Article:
21 September 2011

5-S, Step 4

The fourth phase of 5-S, which kind of overlaps step 3, is Standardize.  What does that mean?  It could mean many things, but I think we can all agree that if we standardize, things will be more orderly.

Burt informed me that standardization might mean storing certain types of things in like containers.  I really goofed there.  I was trying to make this project as inexpensive as possible, and took myself to Big Lots to buy every storage container I could get, regardless of its compatibility with other storage containers.

One goal I had was to be able to buy in bulk, store a reasonable amount of what I bought in the kitchen, and store the rest in the basement, as a refill depository.  So if I bought the mombo box of Cheerios at Sams, I would store some of the Cheerios upstairs, and when that supply ran out, I would simply run to the basement and refill the cereal container.  It makes sense.

However, I am regretting my purchases.  Some are glass and round; others are glass and square.  Some have airtight seals, while others don't.  A few are plastic, though I was really trying to steer away from BPA's.  I'm at the point, where BPA's be d***ed, I want everything to work well together.  For instance, I quickly found that storing freezer items, such as whole wheat flour, in a glass container is not very smart.  Frozen glass is not pleasant to grab onto.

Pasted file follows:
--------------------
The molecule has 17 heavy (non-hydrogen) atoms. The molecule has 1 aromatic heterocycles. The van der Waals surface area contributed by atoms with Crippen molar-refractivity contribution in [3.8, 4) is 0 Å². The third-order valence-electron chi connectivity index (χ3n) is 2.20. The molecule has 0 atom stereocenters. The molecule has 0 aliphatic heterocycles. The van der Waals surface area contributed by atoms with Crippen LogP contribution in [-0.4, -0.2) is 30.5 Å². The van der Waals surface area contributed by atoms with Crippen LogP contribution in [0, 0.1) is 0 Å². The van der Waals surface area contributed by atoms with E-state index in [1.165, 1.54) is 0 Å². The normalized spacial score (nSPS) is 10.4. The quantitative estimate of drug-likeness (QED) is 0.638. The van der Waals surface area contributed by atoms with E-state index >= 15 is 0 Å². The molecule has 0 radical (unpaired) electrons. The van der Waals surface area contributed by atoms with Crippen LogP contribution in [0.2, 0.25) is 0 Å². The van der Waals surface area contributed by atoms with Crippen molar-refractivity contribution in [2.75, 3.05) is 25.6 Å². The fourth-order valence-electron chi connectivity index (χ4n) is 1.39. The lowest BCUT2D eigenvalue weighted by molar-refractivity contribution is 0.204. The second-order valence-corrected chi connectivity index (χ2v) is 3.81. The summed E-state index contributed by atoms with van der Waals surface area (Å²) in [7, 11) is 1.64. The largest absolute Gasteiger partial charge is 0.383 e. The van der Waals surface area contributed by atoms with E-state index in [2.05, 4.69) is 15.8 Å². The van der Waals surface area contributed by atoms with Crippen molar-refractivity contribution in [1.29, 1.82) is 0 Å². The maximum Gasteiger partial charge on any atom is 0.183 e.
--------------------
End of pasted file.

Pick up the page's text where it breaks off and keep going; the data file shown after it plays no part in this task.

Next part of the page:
My dream standardization line is the Tupperware.  Everything in their storage systems interlocks with everything else, making it easy to standardize the whole set.  For instance, if I had something big stored in a #3, I could also stack on top of the #3 a #1 and a #2.  It adds up, and makes sense.  Burt is really intrigued by this whole concept, and perhaps we can swallow the cost at some point and get rid of the pesky, space-hogging, round containers.  We'll see.

Rubbermaid makes a fantastic container that can be used for cereal and chips.  It is big enough to hold a decent quantity, and you can either pour from it or easily remove the airtight lid.  And the price is more reasonable than Tupperware's.  But Rubbermaid lacks the mathematical beauty of Tupperware's "legos for grownups," as the Tupperware rep. described the system.

Another step to the Standardization was labelling everything.  Burt suggested I buy a label maker a few years ago, and I have never regretted the purchase.  All containers were labelled: chips, cereal, flour, sugar, raisins, you name it.  You would not believe how much easier it is to navigate a cabinet or pantry just by having the containers labelled.  Never mind whether you can see through them and tell what's in them.  The label just makes life so much easier.  I took it one step further and labelled the shelves in the cabinets and pantry with what went onto each shelf.  That way, if it is someone other than me replacing things, ideally, things will return to their proper places.  More on that later.......

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